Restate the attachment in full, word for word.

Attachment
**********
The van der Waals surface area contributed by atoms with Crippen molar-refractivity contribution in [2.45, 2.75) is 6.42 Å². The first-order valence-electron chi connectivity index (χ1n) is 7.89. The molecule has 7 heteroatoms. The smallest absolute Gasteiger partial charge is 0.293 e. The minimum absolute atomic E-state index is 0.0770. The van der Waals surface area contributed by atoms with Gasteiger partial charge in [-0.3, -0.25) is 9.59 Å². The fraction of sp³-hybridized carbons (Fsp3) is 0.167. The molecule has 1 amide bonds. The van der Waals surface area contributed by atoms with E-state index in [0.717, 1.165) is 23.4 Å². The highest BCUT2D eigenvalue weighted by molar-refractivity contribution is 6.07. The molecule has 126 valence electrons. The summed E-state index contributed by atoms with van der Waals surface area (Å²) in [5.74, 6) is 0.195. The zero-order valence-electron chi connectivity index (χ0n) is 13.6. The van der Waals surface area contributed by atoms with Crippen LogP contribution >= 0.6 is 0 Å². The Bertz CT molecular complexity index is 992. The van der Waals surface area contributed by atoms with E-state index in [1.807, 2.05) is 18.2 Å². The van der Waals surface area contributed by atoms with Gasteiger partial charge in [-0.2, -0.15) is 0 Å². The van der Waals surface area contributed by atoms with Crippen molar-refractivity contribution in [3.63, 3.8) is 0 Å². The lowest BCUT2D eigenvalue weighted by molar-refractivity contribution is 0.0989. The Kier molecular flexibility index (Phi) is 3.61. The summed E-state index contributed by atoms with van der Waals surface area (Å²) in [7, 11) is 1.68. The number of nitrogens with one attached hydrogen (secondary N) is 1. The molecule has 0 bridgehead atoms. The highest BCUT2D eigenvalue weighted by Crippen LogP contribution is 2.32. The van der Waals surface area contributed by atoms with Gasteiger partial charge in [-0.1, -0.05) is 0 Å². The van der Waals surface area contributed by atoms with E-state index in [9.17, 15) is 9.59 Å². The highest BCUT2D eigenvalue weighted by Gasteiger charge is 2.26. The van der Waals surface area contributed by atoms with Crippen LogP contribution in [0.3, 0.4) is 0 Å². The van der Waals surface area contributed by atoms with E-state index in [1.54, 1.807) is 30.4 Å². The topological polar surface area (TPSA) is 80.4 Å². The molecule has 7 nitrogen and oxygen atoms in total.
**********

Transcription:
The van der Waals surface area contributed by atoms with Crippen molar-refractivity contribution in [2.45, 2.75) is 6.42 Å². The first-order valence-electron chi connectivity index (χ1n) is 7.89. The molecule has 7 heteroatoms. The smallest absolute Gasteiger partial charge is 0.293 e. The minimum absolute atomic E-state index is 0.0770. The van der Waals surface area contributed by atoms with Gasteiger partial charge in [-0.3, -0.25) is 9.59 Å². The fraction of sp³-hybridized carbons (Fsp3) is 0.167. The molecule has 1 amide bonds. The van der Waals surface area contributed by atoms with E-state index in [0.717, 1.165) is 23.4 Å². The highest BCUT2D eigenvalue weighted by molar-refractivity contribution is 6.07. The molecule has 126 valence electrons. The summed E-state index contributed by atoms with van der Waals surface area (Å²) in [5.74, 6) is 0.195. The zero-order valence-electron chi connectivity index (χ0n) is 13.6. The van der Waals surface area contributed by atoms with Crippen LogP contribution >= 0.6 is 0 Å². The Bertz CT molecular complexity index is 992. The van der Waals surface area contributed by atoms with E-state index in [1.807, 2.05) is 18.2 Å². The van der Waals surface area contributed by atoms with Gasteiger partial charge in [-0.2, -0.15) is 0 Å². The van der Waals surface area contributed by atoms with Crippen molar-refractivity contribution in [3.63, 3.8) is 0 Å². The lowest BCUT2D eigenvalue weighted by molar-refractivity contribution is 0.0989. The Kier molecular flexibility index (Phi) is 3.61. The summed E-state index contributed by atoms with van der Waals surface area (Å²) in [7, 11) is 1.68. The number of nitrogens with one attached hydrogen (secondary N) is 1. The molecule has 0 bridgehead atoms. The highest BCUT2D eigenvalue weighted by Crippen LogP contribution is 2.32. The van der Waals surface area contributed by atoms with Gasteiger partial charge in [-0.1, -0.05) is 0 Å². The van der Waals surface area contributed by atoms with E-state index in [9.17, 15) is 9.59 Å². The highest BCUT2D eigenvalue weighted by Gasteiger charge is 2.26. The van der Waals surface area contributed by atoms with Crippen LogP contribution in [0.3, 0.4) is 0 Å². The van der Waals surface area contributed by atoms with E-state index in [1.54, 1.807) is 30.4 Å². The topological polar surface area (TPSA) is 80.4 Å². The molecule has 7 nitrogen and oxygen atoms in total.